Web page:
So I basically wanted your advice regarding this. I want to develop my skills in scalping possibly in a style similar to yours and I thought the best way to do this would be to have a simulation platform next to my live one so I can practice scalping while in larger real trades. I'm sure you've read Dr. Steenbarger's book "Enhancing Trader Performance". In that he talks about deliberative practice and structuring specific skill drills as well as an overall practice curriculum. Since you are an expert scalper, do you think you might be able to suggest how to go about practicing in such a manner? Most of what you do is purely intuitive, but do you think you could verbalize at least how to go about developing such scalping intuition in a somewhat structured manner? Or maybe the best thing is just to improvise on the simulator and let the skills develop naturally? I'd really appreciate your opinion on this somewhat ambiguous question.

Thanks a lot,


Don Miller said...

Hi ziad.

With respect to your first comment on imperfection, one of the reasons I launched the blog was to continue to try to cut through the industry/chatroom hype B.S. where no one talks about their losing trades and stupid decisions.

Last I checked, we're all human, and despite the record success I've had this year, I've made a few significant bonehead moves and hundreds of smaller ones. I make mistakes every day ... it simply goes with being human in a performance sport. [And yes, trading is a sport.]

With respect to your other questions, I need to be careful in that I'm not providing "advice" on this blog. Yet I'll certainly continue to share what I've learned myself and what I do at my end.

In terms of scalping and swinging simultanously, while I'm not saying it can't be done, I've never had personal success in attempting to do just that ... and I still toy with it from time to time.

I've learned that my brain simply isn't programmed to effectively manage both types of trades, and I've ended up doing a lousy job at both when I've tried.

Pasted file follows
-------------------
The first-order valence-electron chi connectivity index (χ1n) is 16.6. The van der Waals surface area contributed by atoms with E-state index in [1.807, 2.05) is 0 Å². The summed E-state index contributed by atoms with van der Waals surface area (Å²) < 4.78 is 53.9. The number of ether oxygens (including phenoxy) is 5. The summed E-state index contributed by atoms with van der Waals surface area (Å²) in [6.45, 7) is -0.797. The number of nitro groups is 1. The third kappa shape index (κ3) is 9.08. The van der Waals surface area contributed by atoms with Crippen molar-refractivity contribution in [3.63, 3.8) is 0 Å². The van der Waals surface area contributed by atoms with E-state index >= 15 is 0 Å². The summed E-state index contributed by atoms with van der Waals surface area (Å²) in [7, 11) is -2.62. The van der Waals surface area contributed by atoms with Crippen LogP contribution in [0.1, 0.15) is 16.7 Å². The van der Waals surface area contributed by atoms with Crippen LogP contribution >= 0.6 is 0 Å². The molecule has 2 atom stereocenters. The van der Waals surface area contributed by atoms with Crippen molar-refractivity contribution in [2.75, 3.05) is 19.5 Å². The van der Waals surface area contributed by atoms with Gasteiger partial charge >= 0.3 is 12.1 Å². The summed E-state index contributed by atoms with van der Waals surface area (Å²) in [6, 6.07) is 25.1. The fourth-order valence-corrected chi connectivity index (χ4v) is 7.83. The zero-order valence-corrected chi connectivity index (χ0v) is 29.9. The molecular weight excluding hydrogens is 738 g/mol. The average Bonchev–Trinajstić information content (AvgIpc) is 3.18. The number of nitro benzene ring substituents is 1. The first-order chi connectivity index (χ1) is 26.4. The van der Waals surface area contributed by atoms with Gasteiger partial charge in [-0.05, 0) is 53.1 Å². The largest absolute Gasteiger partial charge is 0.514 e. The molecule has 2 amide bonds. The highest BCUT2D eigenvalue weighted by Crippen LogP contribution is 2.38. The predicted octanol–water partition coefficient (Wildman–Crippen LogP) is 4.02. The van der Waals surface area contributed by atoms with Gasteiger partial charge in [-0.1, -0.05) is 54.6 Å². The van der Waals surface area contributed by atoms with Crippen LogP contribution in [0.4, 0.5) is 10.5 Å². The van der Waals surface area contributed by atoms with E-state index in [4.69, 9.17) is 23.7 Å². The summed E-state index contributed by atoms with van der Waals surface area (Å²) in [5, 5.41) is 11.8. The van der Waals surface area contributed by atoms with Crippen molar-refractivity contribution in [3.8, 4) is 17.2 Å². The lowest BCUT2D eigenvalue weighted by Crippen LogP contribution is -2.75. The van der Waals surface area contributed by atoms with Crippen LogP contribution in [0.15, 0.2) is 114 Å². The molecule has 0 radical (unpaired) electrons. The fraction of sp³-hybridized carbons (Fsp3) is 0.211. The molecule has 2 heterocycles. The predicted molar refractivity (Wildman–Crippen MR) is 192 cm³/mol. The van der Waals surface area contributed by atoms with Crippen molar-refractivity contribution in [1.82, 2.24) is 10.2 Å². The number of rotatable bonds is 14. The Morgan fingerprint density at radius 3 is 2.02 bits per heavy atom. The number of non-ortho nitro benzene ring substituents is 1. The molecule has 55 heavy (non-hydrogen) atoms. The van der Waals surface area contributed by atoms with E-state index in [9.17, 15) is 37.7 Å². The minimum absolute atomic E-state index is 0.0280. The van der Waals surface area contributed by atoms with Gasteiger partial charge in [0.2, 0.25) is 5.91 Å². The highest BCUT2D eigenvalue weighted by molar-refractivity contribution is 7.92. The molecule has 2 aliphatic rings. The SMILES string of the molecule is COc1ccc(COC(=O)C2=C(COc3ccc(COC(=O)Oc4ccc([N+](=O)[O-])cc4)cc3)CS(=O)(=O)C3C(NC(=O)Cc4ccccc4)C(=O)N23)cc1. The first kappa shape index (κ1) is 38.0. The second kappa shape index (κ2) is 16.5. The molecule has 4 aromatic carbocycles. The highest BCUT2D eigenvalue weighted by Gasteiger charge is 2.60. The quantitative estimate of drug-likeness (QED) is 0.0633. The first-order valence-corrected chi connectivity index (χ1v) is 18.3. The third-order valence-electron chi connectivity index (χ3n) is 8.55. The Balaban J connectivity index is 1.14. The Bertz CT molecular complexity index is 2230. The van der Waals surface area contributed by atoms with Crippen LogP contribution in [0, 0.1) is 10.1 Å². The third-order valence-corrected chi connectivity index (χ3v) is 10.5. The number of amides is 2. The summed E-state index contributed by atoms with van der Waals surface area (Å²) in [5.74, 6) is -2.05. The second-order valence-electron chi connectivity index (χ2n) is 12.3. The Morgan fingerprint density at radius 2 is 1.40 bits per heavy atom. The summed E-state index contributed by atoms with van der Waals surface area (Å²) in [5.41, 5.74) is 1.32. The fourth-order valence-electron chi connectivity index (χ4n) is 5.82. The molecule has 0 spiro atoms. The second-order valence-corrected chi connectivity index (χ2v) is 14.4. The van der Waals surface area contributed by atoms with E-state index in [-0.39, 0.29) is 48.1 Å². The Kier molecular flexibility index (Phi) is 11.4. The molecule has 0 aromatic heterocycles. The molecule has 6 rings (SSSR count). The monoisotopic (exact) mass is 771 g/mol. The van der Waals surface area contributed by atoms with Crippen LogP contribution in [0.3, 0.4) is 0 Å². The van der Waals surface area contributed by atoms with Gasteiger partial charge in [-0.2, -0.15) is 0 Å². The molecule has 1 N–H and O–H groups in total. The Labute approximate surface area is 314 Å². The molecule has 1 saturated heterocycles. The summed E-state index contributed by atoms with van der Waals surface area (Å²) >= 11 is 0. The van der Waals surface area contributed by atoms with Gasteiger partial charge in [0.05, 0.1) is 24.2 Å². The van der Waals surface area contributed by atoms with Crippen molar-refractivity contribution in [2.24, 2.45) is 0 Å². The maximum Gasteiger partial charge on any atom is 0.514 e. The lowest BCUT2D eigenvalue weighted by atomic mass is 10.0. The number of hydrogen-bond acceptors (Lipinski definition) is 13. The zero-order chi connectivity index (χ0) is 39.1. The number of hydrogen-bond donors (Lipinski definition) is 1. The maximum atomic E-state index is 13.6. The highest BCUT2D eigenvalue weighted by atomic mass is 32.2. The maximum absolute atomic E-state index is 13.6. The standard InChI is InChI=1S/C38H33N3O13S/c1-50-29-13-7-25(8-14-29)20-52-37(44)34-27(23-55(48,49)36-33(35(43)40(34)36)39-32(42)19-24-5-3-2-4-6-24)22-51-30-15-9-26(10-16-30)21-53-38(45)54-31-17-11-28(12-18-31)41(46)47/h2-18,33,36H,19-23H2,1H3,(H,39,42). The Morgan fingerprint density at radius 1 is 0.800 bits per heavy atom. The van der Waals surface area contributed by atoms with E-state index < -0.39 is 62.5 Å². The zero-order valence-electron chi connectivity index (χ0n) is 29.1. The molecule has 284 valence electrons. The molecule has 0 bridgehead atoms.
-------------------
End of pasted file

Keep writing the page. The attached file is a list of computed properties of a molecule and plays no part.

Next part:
So for me, specialization and intense focus in one style has been the only ticket to long-term success ... but again, that's just me.

With respect to practice, I agree with Brett in that they can be powerful, and I created some ground breaking trader development tools in the past for that very reason. [Unfortunately, I don't believe they're available any more as TradingMarkets didn't continue to duplicate them.]

Having said that, I'm a stronger believer in that one has to trade live to truly learn. Nothing beats real experience, as mistakes and successes get reinforced much more powerfully. I just consider it to be very necessary and expected tuition.

Some thoughts from this trader anyway.


Ziad said...

Thank you very much for your detailed reply Don. I understand what you're saying regarding combining two styles not working for you. I know some traders that do it, so I guess it's a matter of how one is wired, and I guess I won't know how I'm wired until I try.

With regards to trading live, in the end I agree that that's the best experience, but I think using a simulator at first is very helpful in internalizing market patterns. So I think I'm going to start scalping on the sim platform in a totally free and spontaneous manner. That was how I first started with my current style; I just sat and tried to do what felt natural, and after months of trial and error and lots of notes it evolved into a consistently profitable style. When we're serious about our practice and yet initially playful with it I think creativity can unfold quicker and learning can be accelerated.

I'll let you know in a couple months how things have gone in that regards!

Thanks again,